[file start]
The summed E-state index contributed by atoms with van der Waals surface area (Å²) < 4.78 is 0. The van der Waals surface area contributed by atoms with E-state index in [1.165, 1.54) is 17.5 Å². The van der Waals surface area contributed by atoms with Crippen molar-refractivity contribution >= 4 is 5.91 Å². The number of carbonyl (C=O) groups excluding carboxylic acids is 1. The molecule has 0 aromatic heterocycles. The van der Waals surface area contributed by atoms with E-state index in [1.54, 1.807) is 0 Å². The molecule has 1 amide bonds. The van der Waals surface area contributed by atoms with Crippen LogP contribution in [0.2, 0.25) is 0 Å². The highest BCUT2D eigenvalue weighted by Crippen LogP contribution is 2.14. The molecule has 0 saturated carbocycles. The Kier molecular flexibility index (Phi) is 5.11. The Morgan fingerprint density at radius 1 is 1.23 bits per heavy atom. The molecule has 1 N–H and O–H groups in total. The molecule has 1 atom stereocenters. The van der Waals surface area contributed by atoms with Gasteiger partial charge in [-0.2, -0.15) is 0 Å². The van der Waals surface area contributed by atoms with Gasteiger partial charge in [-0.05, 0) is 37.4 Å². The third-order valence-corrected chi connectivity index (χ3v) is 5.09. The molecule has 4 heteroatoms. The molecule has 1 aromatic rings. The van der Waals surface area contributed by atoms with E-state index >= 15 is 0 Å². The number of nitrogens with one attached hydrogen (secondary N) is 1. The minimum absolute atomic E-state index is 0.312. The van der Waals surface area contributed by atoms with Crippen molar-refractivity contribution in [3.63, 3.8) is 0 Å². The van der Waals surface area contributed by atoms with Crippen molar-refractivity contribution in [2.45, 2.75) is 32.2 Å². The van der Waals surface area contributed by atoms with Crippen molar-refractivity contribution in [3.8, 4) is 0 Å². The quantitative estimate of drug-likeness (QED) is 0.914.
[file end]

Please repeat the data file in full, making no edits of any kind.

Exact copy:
The summed E-state index contributed by atoms with van der Waals surface area (Å²) < 4.78 is 0. The van der Waals surface area contributed by atoms with E-state index in [1.165, 1.54) is 17.5 Å². The van der Waals surface area contributed by atoms with Crippen molar-refractivity contribution >= 4 is 5.91 Å². The number of carbonyl (C=O) groups excluding carboxylic acids is 1. The molecule has 0 aromatic heterocycles. The van der Waals surface area contributed by atoms with E-state index in [1.54, 1.807) is 0 Å². The molecule has 1 amide bonds. The van der Waals surface area contributed by atoms with Crippen LogP contribution in [0.2, 0.25) is 0 Å². The highest BCUT2D eigenvalue weighted by Crippen LogP contribution is 2.14. The molecule has 0 saturated carbocycles. The Kier molecular flexibility index (Phi) is 5.11. The Morgan fingerprint density at radius 1 is 1.23 bits per heavy atom. The molecule has 1 N–H and O–H groups in total. The molecule has 1 atom stereocenters. The van der Waals surface area contributed by atoms with Gasteiger partial charge in [-0.2, -0.15) is 0 Å². The van der Waals surface area contributed by atoms with Gasteiger partial charge in [-0.05, 0) is 37.4 Å². The third-order valence-corrected chi connectivity index (χ3v) is 5.09. The molecule has 4 heteroatoms. The molecule has 1 aromatic rings. The van der Waals surface area contributed by atoms with E-state index >= 15 is 0 Å². The number of nitrogens with one attached hydrogen (secondary N) is 1. The minimum absolute atomic E-state index is 0.312. The van der Waals surface area contributed by atoms with Crippen molar-refractivity contribution in [3.63, 3.8) is 0 Å². The van der Waals surface area contributed by atoms with Crippen molar-refractivity contribution in [2.45, 2.75) is 32.2 Å². The van der Waals surface area contributed by atoms with Crippen molar-refractivity contribution in [3.8, 4) is 0 Å². The quantitative estimate of drug-likeness (QED) is 0.914.